Those jobs have attracted business-oriented, anti-tax conservatives, Mr. Barth said. Those newcomers, along with an influx of retirees, have joined social conservatives already in the area.
In addition to the northwest, the ring of suburbs around Little Rock — in Faulkner, White, Saline and Lonoke counties — is also overwhelmingly conservative. And both the suburbs in Central Arkansas along with Washington and Benton counties in the northwest have been fast-growing regions, pushing the state toward the Republican Party.
The rest of Arkansas is rural, overwhelmingly white and culturally conservative. But these counties are also relatively poor and “are more progressive on economic issues,” Mr. Barth said. Given the right candidate, they will still vote Democratic in state-level races.
The Bellwether: Garland County
Hot Springs in Garland County, where Mr. Clinton grew up, has been a close barometer of the statewide vote in the last three presidential elections. Many of the state’s characteristics are evident in Garland County. It has a substantial African-American population, although not as high as Little Rock and the delta. And Hot Springs has attracted retirees, just like the northwest. Garland County is not a perfect microcosm of the state, Mr. Barth said, but it is close.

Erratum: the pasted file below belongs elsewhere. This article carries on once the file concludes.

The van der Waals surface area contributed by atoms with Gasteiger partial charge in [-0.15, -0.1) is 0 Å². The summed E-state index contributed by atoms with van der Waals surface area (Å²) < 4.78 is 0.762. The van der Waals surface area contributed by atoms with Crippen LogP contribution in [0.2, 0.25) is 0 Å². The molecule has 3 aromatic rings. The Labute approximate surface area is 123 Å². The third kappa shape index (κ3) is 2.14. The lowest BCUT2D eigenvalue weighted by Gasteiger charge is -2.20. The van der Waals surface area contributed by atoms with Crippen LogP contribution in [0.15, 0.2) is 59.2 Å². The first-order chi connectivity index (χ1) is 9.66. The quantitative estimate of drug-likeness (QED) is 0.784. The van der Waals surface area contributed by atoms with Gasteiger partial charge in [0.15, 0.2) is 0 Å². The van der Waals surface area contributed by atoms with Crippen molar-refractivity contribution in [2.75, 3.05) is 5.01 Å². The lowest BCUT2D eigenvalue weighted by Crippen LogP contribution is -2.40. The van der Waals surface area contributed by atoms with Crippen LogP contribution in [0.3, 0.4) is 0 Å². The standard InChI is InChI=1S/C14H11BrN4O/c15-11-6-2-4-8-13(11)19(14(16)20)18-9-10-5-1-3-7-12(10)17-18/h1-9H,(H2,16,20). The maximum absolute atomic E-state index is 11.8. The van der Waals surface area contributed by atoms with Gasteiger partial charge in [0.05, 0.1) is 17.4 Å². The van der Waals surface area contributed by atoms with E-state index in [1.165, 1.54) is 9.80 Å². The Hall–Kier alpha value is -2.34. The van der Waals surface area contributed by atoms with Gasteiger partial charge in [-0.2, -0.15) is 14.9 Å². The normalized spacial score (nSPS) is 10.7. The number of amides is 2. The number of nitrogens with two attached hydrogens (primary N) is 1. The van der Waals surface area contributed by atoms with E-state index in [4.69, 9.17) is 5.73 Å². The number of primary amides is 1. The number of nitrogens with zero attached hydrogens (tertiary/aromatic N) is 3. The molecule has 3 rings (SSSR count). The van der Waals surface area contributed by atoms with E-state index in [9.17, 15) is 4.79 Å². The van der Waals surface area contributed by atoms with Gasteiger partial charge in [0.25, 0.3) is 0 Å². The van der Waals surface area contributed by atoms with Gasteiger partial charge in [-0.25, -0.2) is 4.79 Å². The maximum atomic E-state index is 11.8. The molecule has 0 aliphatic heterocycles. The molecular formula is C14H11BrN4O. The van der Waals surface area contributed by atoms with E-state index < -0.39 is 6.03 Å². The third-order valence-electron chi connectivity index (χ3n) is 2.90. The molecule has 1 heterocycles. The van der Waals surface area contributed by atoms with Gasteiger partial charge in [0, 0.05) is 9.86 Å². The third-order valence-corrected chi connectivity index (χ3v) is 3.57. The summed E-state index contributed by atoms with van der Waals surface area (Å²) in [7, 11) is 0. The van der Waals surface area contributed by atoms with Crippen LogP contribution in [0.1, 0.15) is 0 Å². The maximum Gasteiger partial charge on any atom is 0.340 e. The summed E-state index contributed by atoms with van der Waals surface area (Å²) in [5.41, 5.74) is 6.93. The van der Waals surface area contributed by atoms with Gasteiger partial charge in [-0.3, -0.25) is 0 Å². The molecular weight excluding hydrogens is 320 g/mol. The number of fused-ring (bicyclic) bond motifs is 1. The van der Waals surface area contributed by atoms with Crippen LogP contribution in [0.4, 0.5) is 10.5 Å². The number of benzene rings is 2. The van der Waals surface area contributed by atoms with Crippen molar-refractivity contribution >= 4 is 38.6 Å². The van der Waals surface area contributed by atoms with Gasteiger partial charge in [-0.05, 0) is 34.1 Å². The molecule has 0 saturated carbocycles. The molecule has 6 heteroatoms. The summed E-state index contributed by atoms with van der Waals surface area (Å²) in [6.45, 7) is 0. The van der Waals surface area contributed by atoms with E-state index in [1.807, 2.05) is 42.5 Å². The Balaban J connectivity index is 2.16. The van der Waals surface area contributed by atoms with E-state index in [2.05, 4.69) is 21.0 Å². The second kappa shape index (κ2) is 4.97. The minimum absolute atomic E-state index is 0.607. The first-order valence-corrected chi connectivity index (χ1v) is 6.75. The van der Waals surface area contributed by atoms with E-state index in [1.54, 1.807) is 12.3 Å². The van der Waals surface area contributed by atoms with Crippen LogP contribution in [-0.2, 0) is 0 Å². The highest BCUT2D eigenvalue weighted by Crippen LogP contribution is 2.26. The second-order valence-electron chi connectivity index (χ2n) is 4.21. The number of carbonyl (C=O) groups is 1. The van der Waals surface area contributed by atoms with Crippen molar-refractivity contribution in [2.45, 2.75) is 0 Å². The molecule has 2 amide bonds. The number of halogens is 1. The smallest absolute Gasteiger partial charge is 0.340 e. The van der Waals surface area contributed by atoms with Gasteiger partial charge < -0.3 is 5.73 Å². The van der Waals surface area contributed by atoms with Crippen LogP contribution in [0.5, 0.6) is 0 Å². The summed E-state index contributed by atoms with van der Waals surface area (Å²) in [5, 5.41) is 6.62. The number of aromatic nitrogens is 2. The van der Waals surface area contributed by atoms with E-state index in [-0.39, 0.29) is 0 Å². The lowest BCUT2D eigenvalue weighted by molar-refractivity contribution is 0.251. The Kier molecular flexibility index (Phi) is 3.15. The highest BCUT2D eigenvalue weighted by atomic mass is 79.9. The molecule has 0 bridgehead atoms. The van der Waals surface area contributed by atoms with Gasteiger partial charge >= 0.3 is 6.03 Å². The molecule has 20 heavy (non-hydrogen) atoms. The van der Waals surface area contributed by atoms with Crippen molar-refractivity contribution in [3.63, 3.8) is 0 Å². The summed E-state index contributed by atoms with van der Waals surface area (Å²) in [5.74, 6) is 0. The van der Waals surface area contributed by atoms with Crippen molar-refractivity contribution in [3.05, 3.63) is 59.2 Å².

The Bottom Line
Mr. Romney is a 100 percent favorite in Arkansas, according to the current FiveThirtyEight forecast. And for the foreseeable future, Republican presidential candidates will likely be able to count on carrying the state.
The bigger question is how long Arkansas’s split personality — Republican for president, largely Democratic at the state-level — can hold. Mr. Beebe, a Democrat, is still popular in the state, but “the conventional wisdom in Arkansas is that there aren’t that many Beebe’s left,” Ms. Parry said.
“The tide is clearly in one direction,” Mr. Barth added.
There may still be enough residual affinity for the Democratic Party in Arkansas that if the right presidential candidate came along at the right time, the state could be in play (in 2008, Mrs. Clinton was polling ahead of Mr. McCain in Arkansas).
But in the near future, Mr. Barth said, Arkansas may have moved beyond the reach of any Democrat — even a Clinton.